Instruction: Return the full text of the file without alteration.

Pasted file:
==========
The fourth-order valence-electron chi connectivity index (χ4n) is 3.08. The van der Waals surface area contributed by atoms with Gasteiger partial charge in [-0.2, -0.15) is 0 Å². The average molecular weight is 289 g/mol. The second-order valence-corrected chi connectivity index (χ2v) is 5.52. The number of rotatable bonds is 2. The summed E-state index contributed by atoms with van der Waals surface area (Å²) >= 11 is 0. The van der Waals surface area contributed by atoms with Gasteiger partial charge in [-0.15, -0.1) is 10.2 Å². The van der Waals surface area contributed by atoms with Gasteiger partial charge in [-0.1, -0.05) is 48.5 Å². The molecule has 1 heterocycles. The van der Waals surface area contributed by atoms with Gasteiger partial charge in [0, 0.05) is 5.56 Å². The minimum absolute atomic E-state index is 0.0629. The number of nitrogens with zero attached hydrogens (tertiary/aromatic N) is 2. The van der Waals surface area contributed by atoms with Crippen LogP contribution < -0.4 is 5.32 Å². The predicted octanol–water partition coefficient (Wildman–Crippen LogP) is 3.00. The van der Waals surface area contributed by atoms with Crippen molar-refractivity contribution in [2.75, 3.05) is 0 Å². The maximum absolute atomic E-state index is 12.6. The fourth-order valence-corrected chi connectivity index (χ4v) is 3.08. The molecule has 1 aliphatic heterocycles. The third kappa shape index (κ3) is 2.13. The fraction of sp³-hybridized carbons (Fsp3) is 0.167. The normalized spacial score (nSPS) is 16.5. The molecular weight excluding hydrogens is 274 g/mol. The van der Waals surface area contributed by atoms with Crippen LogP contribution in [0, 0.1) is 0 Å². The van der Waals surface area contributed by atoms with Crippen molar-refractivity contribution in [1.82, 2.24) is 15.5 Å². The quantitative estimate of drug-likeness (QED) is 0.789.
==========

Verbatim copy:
The fourth-order valence-electron chi connectivity index (χ4n) is 3.08. The van der Waals surface area contributed by atoms with Gasteiger partial charge in [-0.2, -0.15) is 0 Å². The average molecular weight is 289 g/mol. The second-order valence-corrected chi connectivity index (χ2v) is 5.52. The number of rotatable bonds is 2. The summed E-state index contributed by atoms with van der Waals surface area (Å²) >= 11 is 0. The van der Waals surface area contributed by atoms with Gasteiger partial charge in [-0.15, -0.1) is 10.2 Å². The van der Waals surface area contributed by atoms with Gasteiger partial charge in [-0.1, -0.05) is 48.5 Å². The molecule has 1 heterocycles. The van der Waals surface area contributed by atoms with Gasteiger partial charge in [0, 0.05) is 5.56 Å². The minimum absolute atomic E-state index is 0.0629. The number of nitrogens with zero attached hydrogens (tertiary/aromatic N) is 2. The van der Waals surface area contributed by atoms with Crippen LogP contribution < -0.4 is 5.32 Å². The predicted octanol–water partition coefficient (Wildman–Crippen LogP) is 3.00. The van der Waals surface area contributed by atoms with Crippen molar-refractivity contribution in [2.75, 3.05) is 0 Å². The maximum absolute atomic E-state index is 12.6. The fourth-order valence-corrected chi connectivity index (χ4v) is 3.08. The molecule has 1 aliphatic heterocycles. The third kappa shape index (κ3) is 2.13. The fraction of sp³-hybridized carbons (Fsp3) is 0.167. The normalized spacial score (nSPS) is 16.5. The molecular weight excluding hydrogens is 274 g/mol. The van der Waals surface area contributed by atoms with Crippen LogP contribution in [0, 0.1) is 0 Å². The van der Waals surface area contributed by atoms with Crippen molar-refractivity contribution in [1.82, 2.24) is 15.5 Å². The quantitative estimate of drug-likeness (QED) is 0.789.